[Editor’s note: This story originally was published by Real Clear Education.]
By Kathleen deLaski & Rufus Glasper
Real Clear Education
Even before the pandemic, U.S. colleges were struggling to adapt to the needs of a new majority of learners. More than half of today’s college students are working and studying part-time. They are more likely to be parents themselves than live on a college campus. So, it should come as no surprise that as the economy shut down, traditional, four-year residential colleges have proven woefully under-equipped to help displaced workers build new skills and earn in-demand credentials.
Even community colleges, which are nimbler and often more in tune with the needs of low-income and working students, struggled to keep pace with the needs of students hit hardest by the pandemic. Data now suggest that nearly 30% of Black and Hispanic students didn’t make it to community college this fall.
We’ve seen this movie before. It’s just been sped up. Already endemic college barriers of affordability and flexibility have been compounded by a digital divide, homelessness, illness, hunger, and depression, all thrown into sharp relief by the pandemic.
New college models cannot, of course, solve for Maslow’s hierarchy of needs, but colleges can ease the burden of making good on the promise of higher education by creating shorter, more relevant, and visible paths to career success.
A year ago, when we were in the tightest labor market in fifty years, the specter of widening economic inequality and rapid shifts in the world of work led higher ed reformers like us to extol the virtues of stackable credentials, or “micro-pathways,” as a cheaper, faster, better alternative or on-ramp to a degree. These alternatives were already better suited to the needs of a majority of today’s learners as well as the demands of a rapidly evolving labor market. Now, these models are gaining traction as an equity mandate.
What’s a micro-pathway? Two or more smaller credentials that add up to a greater credential—something employers will validate with a job. It is faster and more flexible to earn than a degree and is targeted to specific roles that lead to a livable wage.
Even before COVID, we saw evidence that these new alternative learning models were gaining traction. And community colleges were leading the way.
Why? Because certificates and micro-pathways are faster, less expensive, and skills-based, fitting better with learners’ time horizons, schedules, and pocketbooks. They have been designed around the lives and needs of learners and workers. Community colleges, like those in the Community College Growth Engine Fund, offer affordable prices and have established the sort of community trust with both students and employers that is required to make good on the potential of micro-pathways.
Although community colleges have proved themselves innovative, federal policy has not kept up. Federal financial aid does not provide for most non-credit, workforce-relevant programs. And despite a renewed interest in community colleges (where most of these credentials are delivered), it is not clear how receptive the Biden Administration will be to investing in “non-credit” federal student aid.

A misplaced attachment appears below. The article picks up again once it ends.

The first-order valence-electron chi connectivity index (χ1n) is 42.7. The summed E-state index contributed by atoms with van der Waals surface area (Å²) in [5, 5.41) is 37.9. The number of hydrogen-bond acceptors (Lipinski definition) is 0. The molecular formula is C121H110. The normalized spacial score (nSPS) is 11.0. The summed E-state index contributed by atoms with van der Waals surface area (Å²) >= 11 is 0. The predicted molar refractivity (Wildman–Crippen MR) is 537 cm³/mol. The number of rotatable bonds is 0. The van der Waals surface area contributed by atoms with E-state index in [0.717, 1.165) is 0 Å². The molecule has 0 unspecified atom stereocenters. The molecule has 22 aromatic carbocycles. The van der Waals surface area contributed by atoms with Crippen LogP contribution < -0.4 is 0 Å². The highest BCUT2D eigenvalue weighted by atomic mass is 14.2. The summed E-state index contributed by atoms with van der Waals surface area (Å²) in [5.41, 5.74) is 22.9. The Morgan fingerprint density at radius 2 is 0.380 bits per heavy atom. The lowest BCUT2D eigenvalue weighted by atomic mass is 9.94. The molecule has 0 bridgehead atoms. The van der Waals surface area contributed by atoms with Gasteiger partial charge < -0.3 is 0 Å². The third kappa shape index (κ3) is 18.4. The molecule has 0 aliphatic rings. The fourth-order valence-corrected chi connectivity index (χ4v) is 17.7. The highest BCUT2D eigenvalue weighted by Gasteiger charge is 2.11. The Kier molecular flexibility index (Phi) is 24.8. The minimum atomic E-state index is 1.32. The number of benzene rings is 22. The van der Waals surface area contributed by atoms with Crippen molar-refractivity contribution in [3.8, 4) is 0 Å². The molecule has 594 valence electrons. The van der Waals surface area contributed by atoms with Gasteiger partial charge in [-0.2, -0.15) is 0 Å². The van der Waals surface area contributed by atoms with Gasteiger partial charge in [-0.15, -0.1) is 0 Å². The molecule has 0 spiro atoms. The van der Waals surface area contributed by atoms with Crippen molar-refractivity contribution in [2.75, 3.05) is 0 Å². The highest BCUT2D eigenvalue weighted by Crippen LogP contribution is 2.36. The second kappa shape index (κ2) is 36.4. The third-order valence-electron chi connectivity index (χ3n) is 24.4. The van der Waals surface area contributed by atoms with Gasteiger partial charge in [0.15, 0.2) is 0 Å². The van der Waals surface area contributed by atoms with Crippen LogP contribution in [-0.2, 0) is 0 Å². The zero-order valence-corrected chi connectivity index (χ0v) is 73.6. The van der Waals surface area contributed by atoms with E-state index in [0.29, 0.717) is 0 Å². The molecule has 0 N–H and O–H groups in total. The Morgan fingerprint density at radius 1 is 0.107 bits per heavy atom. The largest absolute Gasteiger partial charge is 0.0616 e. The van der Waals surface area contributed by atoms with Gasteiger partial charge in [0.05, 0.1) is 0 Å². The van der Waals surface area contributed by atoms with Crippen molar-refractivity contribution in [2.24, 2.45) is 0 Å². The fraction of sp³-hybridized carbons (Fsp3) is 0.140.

There are, of course, good reasons for federal reticence. Learners face a complex maze of non-degree credentials, which creates the risk of waste, abuse, and fraud for consumers. We must take care to ensure that faster, cheaper pathways do not replace but instead complement four-year degrees, which remain our greatest levers for upward economic mobility.
But policymakers should be wary of letting the perfect be the enemy of the good. We should design policies that, like our institutions, reflect and cater to the realities of learners navigating an increasingly complex world. Federal and state agency mandates and accreditation requirements should reflect the fact that a majority of students often lack the time, support, and economic backstop to invest four to six years or more in acquiring proxies for talent. It should value and acknowledge that new majority learners have skills, capabilities, and experiences earned on the job without the paper to show for it.
Research from the nonprofit Opportunity@Work estimates that as many as 30 million workers have the skills to earn 70% more but lack a credential to prove it. Rather than design for a learner who has the luxuries of time and money, we must consider the tragic statistics for new majority learners stepping into the full degree track. Eighty percent of students who start community college plan to continue on to finish a four-year degree; only 19% actually do.
If higher education were organized in smaller chunks, each with a validated credential at the end and the option to take different forks in the road—like stepping stones on the longer guided pathways leading to associate or baccalaureate completion—imagine how agile our workforce could become.
Community colleges around the country are stepping up to do the design work. So are employers. We believe quality micro-pathways should be eligible for financial aid and/or workforce development funding through the Workforce Investment and Opportunity Act. But the current federal financial aid funding model stands in the way. It says, “We’ll help you finance your degree, all or nothing.” And “nothing” feels like it’s no longer an option.
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